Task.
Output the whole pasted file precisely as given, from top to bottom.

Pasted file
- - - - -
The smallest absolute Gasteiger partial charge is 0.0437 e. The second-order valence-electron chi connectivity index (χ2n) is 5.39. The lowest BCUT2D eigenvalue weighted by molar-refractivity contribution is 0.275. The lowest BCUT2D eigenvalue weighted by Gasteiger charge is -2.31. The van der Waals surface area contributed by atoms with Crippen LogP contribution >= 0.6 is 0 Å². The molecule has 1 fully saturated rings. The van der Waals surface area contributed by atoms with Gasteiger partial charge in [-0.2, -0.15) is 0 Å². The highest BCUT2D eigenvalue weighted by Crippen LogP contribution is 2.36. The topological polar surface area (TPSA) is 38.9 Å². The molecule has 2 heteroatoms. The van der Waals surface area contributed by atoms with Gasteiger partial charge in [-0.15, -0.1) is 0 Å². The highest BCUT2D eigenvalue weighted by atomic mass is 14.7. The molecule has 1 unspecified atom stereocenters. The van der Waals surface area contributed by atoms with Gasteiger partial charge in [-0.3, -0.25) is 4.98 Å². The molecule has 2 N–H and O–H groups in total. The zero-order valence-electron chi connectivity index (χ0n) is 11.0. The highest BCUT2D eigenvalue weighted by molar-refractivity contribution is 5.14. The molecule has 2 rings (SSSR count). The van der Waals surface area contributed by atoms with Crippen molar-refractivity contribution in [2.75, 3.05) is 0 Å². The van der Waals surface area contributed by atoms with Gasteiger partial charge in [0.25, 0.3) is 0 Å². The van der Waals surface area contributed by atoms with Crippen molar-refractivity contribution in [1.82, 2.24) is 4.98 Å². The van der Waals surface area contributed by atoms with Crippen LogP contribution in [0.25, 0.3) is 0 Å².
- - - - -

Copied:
The smallest absolute Gasteiger partial charge is 0.0437 e. The second-order valence-electron chi connectivity index (χ2n) is 5.39. The lowest BCUT2D eigenvalue weighted by molar-refractivity contribution is 0.275. The lowest BCUT2D eigenvalue weighted by Gasteiger charge is -2.31. The van der Waals surface area contributed by atoms with Crippen LogP contribution >= 0.6 is 0 Å². The molecule has 1 fully saturated rings. The van der Waals surface area contributed by atoms with Gasteiger partial charge in [-0.2, -0.15) is 0 Å². The highest BCUT2D eigenvalue weighted by Crippen LogP contribution is 2.36. The topological polar surface area (TPSA) is 38.9 Å². The molecule has 2 heteroatoms. The van der Waals surface area contributed by atoms with Gasteiger partial charge in [-0.15, -0.1) is 0 Å². The highest BCUT2D eigenvalue weighted by atomic mass is 14.7. The molecule has 1 unspecified atom stereocenters. The van der Waals surface area contributed by atoms with Gasteiger partial charge in [-0.3, -0.25) is 4.98 Å². The molecule has 2 N–H and O–H groups in total. The zero-order valence-electron chi connectivity index (χ0n) is 11.0. The highest BCUT2D eigenvalue weighted by molar-refractivity contribution is 5.14. The molecule has 2 rings (SSSR count). The van der Waals surface area contributed by atoms with Crippen molar-refractivity contribution in [2.75, 3.05) is 0 Å². The van der Waals surface area contributed by atoms with Gasteiger partial charge in [0.25, 0.3) is 0 Å². The van der Waals surface area contributed by atoms with Crippen molar-refractivity contribution in [1.82, 2.24) is 4.98 Å². The van der Waals surface area contributed by atoms with Crippen LogP contribution in [0.25, 0.3) is 0 Å².